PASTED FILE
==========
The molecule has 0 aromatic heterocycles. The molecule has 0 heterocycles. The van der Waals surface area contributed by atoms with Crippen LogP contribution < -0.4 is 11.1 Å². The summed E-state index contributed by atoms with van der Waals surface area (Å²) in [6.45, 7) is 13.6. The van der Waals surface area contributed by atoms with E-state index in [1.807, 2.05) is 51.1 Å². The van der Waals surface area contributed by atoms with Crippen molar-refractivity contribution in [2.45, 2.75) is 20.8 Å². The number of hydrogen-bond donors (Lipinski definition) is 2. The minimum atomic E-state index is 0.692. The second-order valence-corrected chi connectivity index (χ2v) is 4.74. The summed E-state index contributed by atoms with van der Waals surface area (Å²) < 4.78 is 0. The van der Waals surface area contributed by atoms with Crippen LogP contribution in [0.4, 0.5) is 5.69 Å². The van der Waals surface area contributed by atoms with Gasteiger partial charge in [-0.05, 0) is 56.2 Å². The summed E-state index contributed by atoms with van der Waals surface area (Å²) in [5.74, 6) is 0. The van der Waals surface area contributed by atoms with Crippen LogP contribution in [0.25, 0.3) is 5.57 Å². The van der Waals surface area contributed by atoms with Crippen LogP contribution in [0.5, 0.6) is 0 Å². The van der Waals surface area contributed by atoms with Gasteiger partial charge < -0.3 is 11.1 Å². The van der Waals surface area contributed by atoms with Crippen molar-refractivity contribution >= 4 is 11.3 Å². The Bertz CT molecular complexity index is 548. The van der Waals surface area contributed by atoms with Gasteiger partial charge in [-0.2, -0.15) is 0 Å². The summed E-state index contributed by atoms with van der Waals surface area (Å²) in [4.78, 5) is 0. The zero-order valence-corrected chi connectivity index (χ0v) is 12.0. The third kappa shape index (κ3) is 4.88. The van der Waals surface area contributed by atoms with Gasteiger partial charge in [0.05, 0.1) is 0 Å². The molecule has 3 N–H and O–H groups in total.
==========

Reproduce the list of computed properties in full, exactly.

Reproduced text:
The molecule has 0 aromatic heterocycles. The molecule has 0 heterocycles. The van der Waals surface area contributed by atoms with Crippen LogP contribution < -0.4 is 11.1 Å². The summed E-state index contributed by atoms with van der Waals surface area (Å²) in [6.45, 7) is 13.6. The van der Waals surface area contributed by atoms with E-state index in [1.807, 2.05) is 51.1 Å². The van der Waals surface area contributed by atoms with Crippen molar-refractivity contribution in [2.45, 2.75) is 20.8 Å². The number of hydrogen-bond donors (Lipinski definition) is 2. The minimum atomic E-state index is 0.692. The second-order valence-corrected chi connectivity index (χ2v) is 4.74. The summed E-state index contributed by atoms with van der Waals surface area (Å²) < 4.78 is 0. The van der Waals surface area contributed by atoms with Crippen LogP contribution in [0.4, 0.5) is 5.69 Å². The van der Waals surface area contributed by atoms with Gasteiger partial charge in [-0.05, 0) is 56.2 Å². The summed E-state index contributed by atoms with van der Waals surface area (Å²) in [5.74, 6) is 0. The van der Waals surface area contributed by atoms with Crippen LogP contribution in [0.25, 0.3) is 5.57 Å². The van der Waals surface area contributed by atoms with Crippen LogP contribution in [0.5, 0.6) is 0 Å². The van der Waals surface area contributed by atoms with Gasteiger partial charge < -0.3 is 11.1 Å². The van der Waals surface area contributed by atoms with Crippen molar-refractivity contribution >= 4 is 11.3 Å². The Bertz CT molecular complexity index is 548. The van der Waals surface area contributed by atoms with Gasteiger partial charge in [-0.2, -0.15) is 0 Å². The summed E-state index contributed by atoms with van der Waals surface area (Å²) in [4.78, 5) is 0. The zero-order valence-corrected chi connectivity index (χ0v) is 12.0. The third kappa shape index (κ3) is 4.88. The van der Waals surface area contributed by atoms with Gasteiger partial charge in [0.05, 0.1) is 0 Å². The molecule has 3 N–H and O–H groups in total.